Things Fall Apart is unique in its use of both Western and native literary traditions. Although Chinua Achebe wrote the novel in English, he drew upon native traditions such as the oral tradition and the use of proverbs, and he imbues the novel with details of native life. However, Achebe was educated in the West (and taught in American universities until an accident disabled him) and also draws upon the Western literary tradition of the tragic hero and the tragic flaw.
Okonkwo, though a revered warrior, reveals his tragic flaw of unreasonable anger and unwillingness to stand up to tradition. Specifically, Okonkwo adopts Ikemefuna, who lives with Okonkwo and is a role model for Okonkwo’s son Nwoye. However, Ikemefuna’s life is demanded as a sacrifice to the Oracle of the Hills. Although the oldest and wisest man in the village (much like the prophet Tieresias in the famous Western tragedies Oedipus Rex and Antigone) warns Okonkwo not to participate in this ritual, Okonkwo is afraid to look weak and kills the boy. This destroys his relationship with Nwoye and leads to his condemnation. As in traditional classical tragedy, Okonkwo recognizes his tragic flaw before his demise.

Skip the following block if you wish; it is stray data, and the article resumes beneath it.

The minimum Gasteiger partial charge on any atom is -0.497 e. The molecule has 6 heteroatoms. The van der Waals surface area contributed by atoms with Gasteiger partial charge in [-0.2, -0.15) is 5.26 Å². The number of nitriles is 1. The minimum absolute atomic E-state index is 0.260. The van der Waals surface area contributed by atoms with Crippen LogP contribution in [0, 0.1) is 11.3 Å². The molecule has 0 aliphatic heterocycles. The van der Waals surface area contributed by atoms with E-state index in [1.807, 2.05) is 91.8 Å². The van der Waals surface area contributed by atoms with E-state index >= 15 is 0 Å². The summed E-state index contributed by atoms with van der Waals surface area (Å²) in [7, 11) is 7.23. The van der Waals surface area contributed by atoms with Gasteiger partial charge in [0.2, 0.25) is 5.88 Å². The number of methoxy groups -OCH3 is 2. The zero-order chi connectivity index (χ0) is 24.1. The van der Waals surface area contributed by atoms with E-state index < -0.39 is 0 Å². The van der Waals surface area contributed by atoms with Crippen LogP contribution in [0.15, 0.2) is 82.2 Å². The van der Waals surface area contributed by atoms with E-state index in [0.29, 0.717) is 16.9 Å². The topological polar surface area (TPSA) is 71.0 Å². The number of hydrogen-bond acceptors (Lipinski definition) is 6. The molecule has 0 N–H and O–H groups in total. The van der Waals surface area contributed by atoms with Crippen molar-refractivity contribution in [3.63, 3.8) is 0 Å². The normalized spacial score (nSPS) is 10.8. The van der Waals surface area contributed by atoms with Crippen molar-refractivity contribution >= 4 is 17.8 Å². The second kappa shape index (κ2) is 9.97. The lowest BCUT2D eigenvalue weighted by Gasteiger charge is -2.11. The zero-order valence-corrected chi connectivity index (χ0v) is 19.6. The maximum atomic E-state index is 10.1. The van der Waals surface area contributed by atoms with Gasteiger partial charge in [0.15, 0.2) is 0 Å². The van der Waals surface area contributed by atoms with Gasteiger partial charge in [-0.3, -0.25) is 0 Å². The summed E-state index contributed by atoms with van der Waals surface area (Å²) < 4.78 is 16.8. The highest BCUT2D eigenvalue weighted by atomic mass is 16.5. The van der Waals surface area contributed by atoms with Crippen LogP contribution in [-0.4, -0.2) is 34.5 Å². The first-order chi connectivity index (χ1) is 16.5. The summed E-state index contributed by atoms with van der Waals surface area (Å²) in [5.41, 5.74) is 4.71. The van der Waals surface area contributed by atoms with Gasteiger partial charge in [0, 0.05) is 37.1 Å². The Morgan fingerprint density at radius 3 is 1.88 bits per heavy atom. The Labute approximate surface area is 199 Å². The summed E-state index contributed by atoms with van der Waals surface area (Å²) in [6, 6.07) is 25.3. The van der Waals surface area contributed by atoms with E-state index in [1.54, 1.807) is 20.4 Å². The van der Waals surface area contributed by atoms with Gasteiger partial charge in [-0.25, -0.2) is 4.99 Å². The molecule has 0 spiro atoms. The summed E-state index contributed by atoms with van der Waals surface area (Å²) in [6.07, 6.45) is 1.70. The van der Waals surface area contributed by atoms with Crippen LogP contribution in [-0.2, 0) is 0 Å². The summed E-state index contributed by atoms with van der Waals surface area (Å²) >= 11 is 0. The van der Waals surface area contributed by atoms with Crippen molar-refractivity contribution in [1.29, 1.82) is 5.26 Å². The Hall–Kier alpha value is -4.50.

Paralleling the tragedy of Okonkwo is the tragedy of the Ibu (or Igbo) people as the Western missionaries come and destroy their civilization. Okwonkwo’s story is reduced to a paragraph in the story of the end of the Ibu.
The classical definition of a tragedy is a work of art or literature in which the hero (or heroes) fail in their mission, meet their demise, or lose something of immense value. All three of these things occur within the final pages of Achebe's Things Fall Apart.
If we can surmise Okonkwo's mission in the novel, it seems to be a dogged adherence to tradition, even when that tradition causes him personal pain, such as when he takes part in killing Ikemefuna. As the colonizers gain a foothold among the Igbo, these rituals and traditions begin to fall away, and Okonkwo realizes that his steadfastness may have been for nothing.
Upon realizing that his tribesmen no longer support him as leader, Okonkwo decides he has nothing to live for. He would rather die than be dishonored at the hands of the colonizers and his own tribesmen. He meets his demise through suicide.
Finally, the most pronounced tragedy of Achebe's work is scarcely a paragraph. The final lines of the story are symbolic of the colonizer disrupting and fundamentally changing the culture of the Igbo. As the Igbo become just one of several curiosities described by the white man, something of immense value—an entire culture—is lost.